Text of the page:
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Director: Felix Randau

Stars:  Jürgen VogelSusanne WuestAndré Hennicke

Released: 2017 – Locarno Film Festival

Reviewer: Luke Walkley

Set 5300 years ago, Iceman tells the story of Kelab, the famous Neolithic man found frozen in the ice millennia later.

Living in a small community, Kelab’s responsibility to be the keeper of the group’s holy shrine Tineka. While Kelab is hunting, the settlement is attacked and the members of the tribe are brutally murdered, amongst them Kelab’s wife and son, only one newborn survives – and Tineka is gone. Blinded by pain and fury, Kelab is out for one thing alone – vengeance.

He fights for the infant’s survival and against the forces of nature, while a potentially fatal error turns Kelab from hunter to hunted. Along with the physical trials, the loneliness causes Kelab to doubt his actions more and more and when the opportunity presents itself for revenge, Kelab’s greatest challenge is realised.

With the story told through an early form of the Rhaetic language there is no dialogue to speak of, at least none that can be comprehended. The filmmakers also opted to avoid the use of subtitles; This means there is nothing to distract the viewer from the plight of Kelab. The sounds of the mountains entwined with a engrossing score means that the film becomes intrinsically immersive and results in a rather unique cinematic experience.

There is a huge amount of artistic licence with ‘Iceman’ as there would be with any film that features a lead character that’s been dead for 5000-plus years. Experts have given their theories on what happened prior to his death, but the truth is no-one really knows for sure. It’s this freedom that the filmmakers have played with. It’s delivered well throughout, but unfortunately as we know the eventual outcome of Kelab’s story, it has to eventually address that. Regretfully it’s climax is slightly underwhelming. We’ve experienced this brutal struggle against fellow men and the elements and then, it’s over, far too quickly.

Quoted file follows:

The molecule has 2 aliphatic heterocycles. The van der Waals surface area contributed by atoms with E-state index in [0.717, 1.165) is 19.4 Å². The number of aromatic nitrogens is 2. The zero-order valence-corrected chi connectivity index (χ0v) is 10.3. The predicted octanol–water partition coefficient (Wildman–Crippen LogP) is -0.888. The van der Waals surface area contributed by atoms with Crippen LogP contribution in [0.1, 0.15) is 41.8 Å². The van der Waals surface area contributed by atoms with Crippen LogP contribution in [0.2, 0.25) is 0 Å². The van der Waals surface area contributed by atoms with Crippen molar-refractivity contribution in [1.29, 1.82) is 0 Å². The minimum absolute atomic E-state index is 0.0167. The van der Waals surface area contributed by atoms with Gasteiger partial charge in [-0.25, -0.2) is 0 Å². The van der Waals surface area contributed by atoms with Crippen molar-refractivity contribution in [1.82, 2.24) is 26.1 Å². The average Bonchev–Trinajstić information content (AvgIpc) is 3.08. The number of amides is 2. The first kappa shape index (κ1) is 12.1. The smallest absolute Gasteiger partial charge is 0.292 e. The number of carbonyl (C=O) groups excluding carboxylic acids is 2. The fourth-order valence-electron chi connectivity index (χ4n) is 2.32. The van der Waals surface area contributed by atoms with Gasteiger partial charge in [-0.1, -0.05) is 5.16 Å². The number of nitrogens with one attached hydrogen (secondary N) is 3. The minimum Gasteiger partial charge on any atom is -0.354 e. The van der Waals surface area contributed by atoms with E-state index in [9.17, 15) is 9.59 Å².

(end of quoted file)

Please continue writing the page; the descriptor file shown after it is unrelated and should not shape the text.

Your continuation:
It’s also a shame that we don’t have the post-feature photos/information of the original Iceman – this may just be a personal preference – but for films based on real characters it’s always a neat reminder that the struggles depicted, were undertaken by a person that actually existed, however long ago that may have been. This might have been the decision of the filmmakers due to the fact that the story is based on an assumption of the events leading up to the Iceman’s demise, or perhaps it was beyond their control.

With unforgiving locations used throughout the film, praise must go to the crew and cast. Creating features such as ‘Iceman’ require not just talent but also a strong dedication to create an accurate depiction of the environment and experiences these people faced. These locations also create some stunning landscape shots and the cinematography by Jakub Bejnarowicz should not got without praise.

Iceman is, overall, a triumph. Let down only by a slightly rushed ending. It’s an immersive film that strips down story-telling to it’s bare esssntials. It’s lack of dialogue requires the viewer to make their own assumptions of Kelab’s motives and actions. We see his inner conflicts depicted not through words, but through actions, occasionally brutal; often remorseful. He’s a man ridden with anger on a path that he was forced to take to avenge the atrocities committed against his tribe and family.

Not to be missed.

 

 

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